Brown bins and composting food and garden waste at home


You must separate your household waste. In Ireland, you can recycle most household waste. You have to recycle organic material like food and garden waste separately from general household rubbish and other recyclable items.

Recycling food and garden (organic) waste reduces the amount of biodegradable waste sent to landfill. It also reduces the amount of household waste you put into landfill or general rubbish, so you will pay lower bin charges if you recycle your food and garden waste.

You should not use a macerator to dispose of food waste into the sewerage system or put food waste in the general waste collection.

How do I recycle food and garden waste?

You can recycle organic waste by putting it into a brown bin, making it into compost at home or bringing it to a civic amenity centre.

  1. Brown bins: Your waste collector must offer you a brown bin collection service (unless you live on an offshore island).
  2. Home composting: Make a compost heap in your garden or use a compost container. Some local authorities offer compost containers for sale at reduced rates.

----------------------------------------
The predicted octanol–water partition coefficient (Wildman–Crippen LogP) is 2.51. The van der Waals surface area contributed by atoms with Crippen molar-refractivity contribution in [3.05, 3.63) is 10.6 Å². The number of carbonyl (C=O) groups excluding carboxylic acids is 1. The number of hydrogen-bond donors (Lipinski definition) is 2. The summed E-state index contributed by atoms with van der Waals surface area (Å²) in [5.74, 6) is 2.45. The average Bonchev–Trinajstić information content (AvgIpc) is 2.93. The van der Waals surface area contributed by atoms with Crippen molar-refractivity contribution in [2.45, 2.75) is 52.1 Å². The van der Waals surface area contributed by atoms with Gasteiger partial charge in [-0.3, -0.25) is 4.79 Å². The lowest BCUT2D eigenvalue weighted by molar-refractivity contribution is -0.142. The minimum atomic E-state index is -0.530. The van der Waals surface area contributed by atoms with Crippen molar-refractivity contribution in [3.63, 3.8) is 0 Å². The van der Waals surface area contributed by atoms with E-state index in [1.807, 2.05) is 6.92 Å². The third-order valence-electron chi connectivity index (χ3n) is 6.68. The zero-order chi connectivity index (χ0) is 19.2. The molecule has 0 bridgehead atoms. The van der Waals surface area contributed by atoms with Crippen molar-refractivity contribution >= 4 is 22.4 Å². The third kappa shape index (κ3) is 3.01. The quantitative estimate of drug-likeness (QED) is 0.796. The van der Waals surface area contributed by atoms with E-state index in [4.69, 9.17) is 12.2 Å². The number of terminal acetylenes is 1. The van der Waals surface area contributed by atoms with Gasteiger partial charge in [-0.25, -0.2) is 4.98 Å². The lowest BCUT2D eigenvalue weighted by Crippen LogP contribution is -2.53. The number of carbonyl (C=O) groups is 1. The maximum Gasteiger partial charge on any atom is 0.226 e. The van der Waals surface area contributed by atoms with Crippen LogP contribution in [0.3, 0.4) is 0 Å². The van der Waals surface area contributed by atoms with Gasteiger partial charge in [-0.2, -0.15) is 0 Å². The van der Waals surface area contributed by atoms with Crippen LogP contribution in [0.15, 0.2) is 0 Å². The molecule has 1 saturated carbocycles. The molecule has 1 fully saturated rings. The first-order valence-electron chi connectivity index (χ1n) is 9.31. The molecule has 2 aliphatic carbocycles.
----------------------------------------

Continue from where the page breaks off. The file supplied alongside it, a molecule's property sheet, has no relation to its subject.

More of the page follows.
3. Civic amenity centres: You can also bring organic waste to many civic amenity centres to be composted. Find your civic amenity centre on this map and check if it accepts food and garden waste.

Brown bin collection

Bin collection services provide households with a brown bin to collect and recycle many types of organic waste. Your brown bin waste is sent for composting or anaerobic digestion within Ireland. Anaerobic digestion is when food and garden waste is turned into bio-gas, which can generate electricity.

Since 1 January 2024, your bin collection company must give you a brown bin and arrange to collect your brown bin. This applies to all households in Ireland, except households on offshore islands.

A period of time has been given to bin collection companies to arrange for the extension of their brown bin service to more households. Until then, you can contact your current waste collector and let them know you want a brown bin collection service. Check what waste providers are available in your local area.

What can go in the brown bin?